Second only to tenon replacement, fitting a new stem is probably the most common pipe repair, and for good reason. With a modicum of care, a briar stummel can last for decades or even centuries, but the stem is subjected to more than just heat from burning tobacco. It must also contend with tooth dents, chipped buttons and even chemical wear and tear caused by the interaction between the stem material and the smoker’s saliva.
The stem on today’s restoration subject, a Hardcastle’s Deluxe Bulldog, was definitely due for a refresh. At some time in the past, the stem had broken near the button, whether from a fall or from tooth damage, and the pipe’s steward had coaxed a little bit more life out of the stem by cutting off the broken portion and sanding things smooth.
That was some time ago, and as you can see from this initial series of images, the pipe needed a bit of TLC to get back into fighting form. Apart from the obvious stem issues, the pipe needed a good Ream & Clean to remove the old carbon cake from the chamber and clean up the rim.
The pipe is stamped on the left shank with “Hardcastle’s” (arched upwards) over “British Made” over “Deluxe” (arched downwards). On the right shank the pipe is marked “Made in London” over “England”. A shape number, “61” was barely legible on the underside of the shank. I was unable to get a good picture of it.
Before moving ahead with fitting a new stem, the stummel needed to be cleaned. I started the process by reaming the chamber back to briar and tidying up the chamber walls with sandpaper wrapped around a dowel.
Next was to clean away the carbon deposits on the rim surface and tidy up the briar underneath. The rim was in rather good shape under the dirt and carbon, but the inner rim was slightly charred. I cleaned it up with a 320-grit sanding sponge and some 800-grit wet sandpaper.
So far I was making good headway on this project, but I got bogged down at the next step, cleaning the shank and airway. As you can see in the next couple of images, there was a lot of carbon, tar and tobacco debris hiding within the stummel’s internals. It took quite a bit of scrubbing and scraping to get it all out, but patience, 99% isopropyl alcohol and a set of disposable gloves did the trick.
To make sure that all the old tars and their corresponding odours were properly purged from the briar, I set the stummel up with an overnight alcohol treatment, stuffing the shank and chamber with cotton balls and filling the pipe with more 99% isopropyl alcohol.
I let the alcohol work on the pipe overnight, and came back to the shop to find that the previously white cotton wool had turned a dark yellow-brown from absorbing the deep-seated tars and other goodies the alcohol had dissolved over the past 12 hours. I discarded the spent cotton and ran one last pipe cleaner through the airway to remove the last traces of contaminants before setting the stummel aside to air and rest a bit while I prepped the new stem.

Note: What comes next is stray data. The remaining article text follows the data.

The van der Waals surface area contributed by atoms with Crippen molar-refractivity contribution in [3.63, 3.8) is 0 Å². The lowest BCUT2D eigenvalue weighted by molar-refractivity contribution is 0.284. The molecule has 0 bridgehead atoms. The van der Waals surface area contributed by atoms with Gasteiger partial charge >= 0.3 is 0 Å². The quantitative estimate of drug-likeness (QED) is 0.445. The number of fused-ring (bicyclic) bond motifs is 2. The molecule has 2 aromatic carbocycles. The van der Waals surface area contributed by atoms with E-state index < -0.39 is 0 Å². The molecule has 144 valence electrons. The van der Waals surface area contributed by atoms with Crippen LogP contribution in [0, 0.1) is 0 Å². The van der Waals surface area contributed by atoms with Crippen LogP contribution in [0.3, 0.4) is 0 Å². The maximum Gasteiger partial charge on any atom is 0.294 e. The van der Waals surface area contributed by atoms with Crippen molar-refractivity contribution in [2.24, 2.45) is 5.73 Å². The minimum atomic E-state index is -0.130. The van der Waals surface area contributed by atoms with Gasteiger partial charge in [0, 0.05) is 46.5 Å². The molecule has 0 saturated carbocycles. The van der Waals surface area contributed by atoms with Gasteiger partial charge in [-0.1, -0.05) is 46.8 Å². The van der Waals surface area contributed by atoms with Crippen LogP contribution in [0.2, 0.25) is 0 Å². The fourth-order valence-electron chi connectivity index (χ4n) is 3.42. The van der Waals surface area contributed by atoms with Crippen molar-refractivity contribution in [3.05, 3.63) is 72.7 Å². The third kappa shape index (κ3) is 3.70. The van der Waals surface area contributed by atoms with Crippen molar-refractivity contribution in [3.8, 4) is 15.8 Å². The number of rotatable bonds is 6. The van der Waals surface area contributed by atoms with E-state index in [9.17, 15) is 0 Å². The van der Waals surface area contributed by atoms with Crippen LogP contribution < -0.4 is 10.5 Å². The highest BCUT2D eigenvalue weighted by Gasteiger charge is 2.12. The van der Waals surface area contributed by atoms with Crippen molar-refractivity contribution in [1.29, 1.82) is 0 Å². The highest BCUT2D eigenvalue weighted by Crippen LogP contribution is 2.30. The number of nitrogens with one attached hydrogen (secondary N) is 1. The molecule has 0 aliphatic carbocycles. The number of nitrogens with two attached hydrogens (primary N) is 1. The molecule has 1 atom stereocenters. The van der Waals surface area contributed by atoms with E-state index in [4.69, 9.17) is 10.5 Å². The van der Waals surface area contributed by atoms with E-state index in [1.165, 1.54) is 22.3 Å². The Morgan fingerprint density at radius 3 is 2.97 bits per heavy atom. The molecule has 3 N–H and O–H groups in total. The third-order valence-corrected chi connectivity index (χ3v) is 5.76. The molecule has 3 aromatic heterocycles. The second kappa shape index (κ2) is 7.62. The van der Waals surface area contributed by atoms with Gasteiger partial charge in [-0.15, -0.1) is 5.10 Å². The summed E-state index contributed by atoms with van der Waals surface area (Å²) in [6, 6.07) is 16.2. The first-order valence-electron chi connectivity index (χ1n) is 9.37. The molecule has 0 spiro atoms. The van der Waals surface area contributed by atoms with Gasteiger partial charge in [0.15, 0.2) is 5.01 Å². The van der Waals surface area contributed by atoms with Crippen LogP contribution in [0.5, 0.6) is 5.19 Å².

This pic shows the original stem below the new Delrin tenon I made up in the shop, replicating the original stepped design.
An appropriately sized drill bit opened up the airway of the precast stem blank and created a mortise into which the new tenon would be glued.
Delrin is a strong but somewhat slippery material, often used to make bushings for industrial machinery. To provide a solid mechanical bond between the tenon and stem, I cut a series of grooves into the stem end of the tenon. I also used my rotary tool to cut a few similar notches on the inside of the stem mortise.
When the prep was complete, I mixed up a small amount of 2-part epoxy and applied some to both the outside of the tenon and the inside of the stem mortise, making sure that the epoxy got pushed down into the grooves I cut previously. A light coat of petroleum jelly on the shank face helps keep any excess epoxy off of the briar.
After sliding the stem onto the end of the tenon, I aligned the stem against the shank face and held it in position for a moment until the epoxy began to grab. Then the pipe was clamped upright in the vise with a few pieces of masking tape to hold the stem in position. I again left the pipe overnight to give the epoxy time to cure properly.
The following day I removed the masking tape and twisted the new stem out of the shank. A quick minute with the drill opened up the airway through the tenon.
Then it was time to size the new stem to the shank. A diamond shank like that on this Bulldog can be a bit finnicky to get just right, but patience, practice and constant checking and rechecking of progress make the job easier. Note the clear hockey tape wrapped around the shank. This protects the briar and the pipe’s nomenclature form damage while I file and sand the new stem to its final dimensions.
The sharp-eyed among you may have already noticed that the new stem was a Diamond Taper, while the original stem was a Diamond Saddle. The pipe’s steward wished to keep the pipe’s appearance as close to original as possible, so the next part of this project was the removal of excess stem material on the top and bottom of the stem to transform the Taper to a Saddle.
When I was happy with the Saddle stem, I hand sanded the entire stem with increasingly finer grits of abrasive, from 220-grit to 2000-grit to remove the file marks and begin to raise the shine. A run on the buffing wheel with Red Tripoli and White Diamond compounds completed the polishing process. I also buffed the stummel and finished the entire pipe with a few layers of Carnauba wax to shine and protect the freshly restored pipe.
This Hardcastle’s Deluxe Bulldog was clearly a favourite of its current steward and I am happy to have been able to return it to him in almost-new condition. I’m sure the pipe will continue to provide many years of smoking companionship.
Thanks for joining me for this estate pipe restoration project. I hope you enjoyed following along. Until next time, Happy Piping!
Here’s the finished pipe.